Now that the Olympics are over, and the world is no longer watching, the Liberals go back to wrecking the foundation of art in our province.

The Liberals are such hypocrites about all this. They brag about our arts and artists during the Olympics, and stab them in the back when they are no longer "useful" to their agenda.

Uncle BlahBlah may not understand this, but the rest of us do.

15 6Rating: +9

blahblah

Mar 23, 2010 at 8:42pm

Go back and read my post people. Artist may be working people, but why should the government support them if their work isn't good enough that the general public won't buy it? How are they any different from any other working people who can't make a living because they have a poor business plan? My point is there are better ways to spend the taxpayers money than giving to people who think they should get free money because they are "artist".

12 6Rating: +6

Loretta

Mar 24, 2010 at 1:31am

Understood your point the first time, blahblah.
It's has a lot to do with expectations. I think a lot of non-artists EXPECT good art of many types to be provided for enjoyment or entertainment at no charge or extremely low cost. Artist are constantly requested to 'donate' their talent to charity fundraisers, and other worthy causes as well. How many non-artists are REQUESTED work for free just because groups of people expect them to. This would be an ugly, silent, and one-sided world if artists had to hold out for fair pay always before beautiful art could be seen by anyone. It would need to be kept in sealed-off rooms. Art is a form of education, art informs current culture, art communicates, art shares insight, art speaks all languages, art connects. For these reasons; just as schooling, hospitals and civic infrastructure should be provided for public benefit, so should art.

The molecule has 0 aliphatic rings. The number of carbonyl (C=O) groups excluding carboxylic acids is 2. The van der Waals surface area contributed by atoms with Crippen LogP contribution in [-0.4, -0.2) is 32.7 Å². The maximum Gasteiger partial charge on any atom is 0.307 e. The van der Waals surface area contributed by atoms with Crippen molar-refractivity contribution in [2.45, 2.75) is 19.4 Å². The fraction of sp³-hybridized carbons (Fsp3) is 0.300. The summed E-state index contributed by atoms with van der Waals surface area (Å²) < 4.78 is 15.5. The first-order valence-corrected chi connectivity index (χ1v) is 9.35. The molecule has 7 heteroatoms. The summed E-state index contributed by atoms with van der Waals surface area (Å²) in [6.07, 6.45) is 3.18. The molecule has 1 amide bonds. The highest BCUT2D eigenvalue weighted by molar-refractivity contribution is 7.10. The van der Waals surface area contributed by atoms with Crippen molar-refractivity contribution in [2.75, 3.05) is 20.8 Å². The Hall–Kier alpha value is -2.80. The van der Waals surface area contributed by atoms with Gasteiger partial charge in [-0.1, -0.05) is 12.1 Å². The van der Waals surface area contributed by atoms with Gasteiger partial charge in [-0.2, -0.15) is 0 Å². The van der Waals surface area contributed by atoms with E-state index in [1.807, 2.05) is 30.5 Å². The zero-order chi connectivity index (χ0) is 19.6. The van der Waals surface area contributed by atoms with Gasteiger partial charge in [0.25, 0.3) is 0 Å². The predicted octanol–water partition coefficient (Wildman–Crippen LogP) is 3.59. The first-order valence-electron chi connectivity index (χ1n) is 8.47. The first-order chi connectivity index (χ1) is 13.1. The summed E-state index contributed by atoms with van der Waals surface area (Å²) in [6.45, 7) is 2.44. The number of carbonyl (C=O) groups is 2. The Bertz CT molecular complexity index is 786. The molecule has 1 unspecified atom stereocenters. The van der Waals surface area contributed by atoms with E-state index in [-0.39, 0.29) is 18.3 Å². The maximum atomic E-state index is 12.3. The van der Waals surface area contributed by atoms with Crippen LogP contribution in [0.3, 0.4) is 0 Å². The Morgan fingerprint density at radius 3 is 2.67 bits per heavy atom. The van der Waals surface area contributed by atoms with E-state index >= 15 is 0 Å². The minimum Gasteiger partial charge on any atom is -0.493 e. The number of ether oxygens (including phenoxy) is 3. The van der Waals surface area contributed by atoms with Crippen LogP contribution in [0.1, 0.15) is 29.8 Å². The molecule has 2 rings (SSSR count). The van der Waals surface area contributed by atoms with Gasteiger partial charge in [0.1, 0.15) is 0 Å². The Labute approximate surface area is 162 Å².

In contrast; Why are sports supported so heavily, when only a field or pond is needed? Just a thought....

10 5Rating: +5

flappingoysters

Mar 24, 2010 at 10:06am

blahblah, you're missing a vital point. The Government does support all sorts of industries with tax incentives/breaks which easily outstrip the amount of money provided to arts organizations through government sources. So, your working family are as likely or not employed by a business who is benefiting directly from direct or indirect support from the BC taxpayer.

The other point to keep in mind is that the revenue which has been withdrawn is gambling revenues which were always earmarked for the arts since the inception of the programs. This is not "tax-payers" money.

artpod1

Mar 24, 2010 at 6:42pm

blahblah-- you make an essential point without context. Do you or your partner work in say, education, health, mining, high tech to name just a few that are all supported and subsidized by govt. Why should they get support? Very few artists get support and the % of the annual budget is miniscule. Were you as bothered that your tax dollars (and mine) were used by ICBC, BC HYRDRO etc to buy 100's of thousands of dollars worth of Olympic tickets or that VANOC's fleet of thousands of cars were insured for free thanks to ICBC...no free hand out there, EH? We all make choices as a society. Make your choice but stop saying if people wanted it they would pay...there is not a country in the western world that does not offer support to the infrastructure of artistic creation. Oh and we rank very, very poorly. That should make you pleased.

8 9Rating: -1

path

Sep 7, 2011 at 1:56pm

@blahblah: Not all art is commercial. Arguably, some of the best art is never sold. Commercial success is not an affirmation of artistic merit. Often it is more of a testament to the artist's skill at self-promotion. Sometimes they are found together, sometimes not. Art that sells is not necessarilty good art, just as food that sells is not necessarily good food. Think McDonalds. Good original art is often ahead of its time and not widely appreciated or commercially successful until long after the artist is dead and gone.

8 8Rating: 0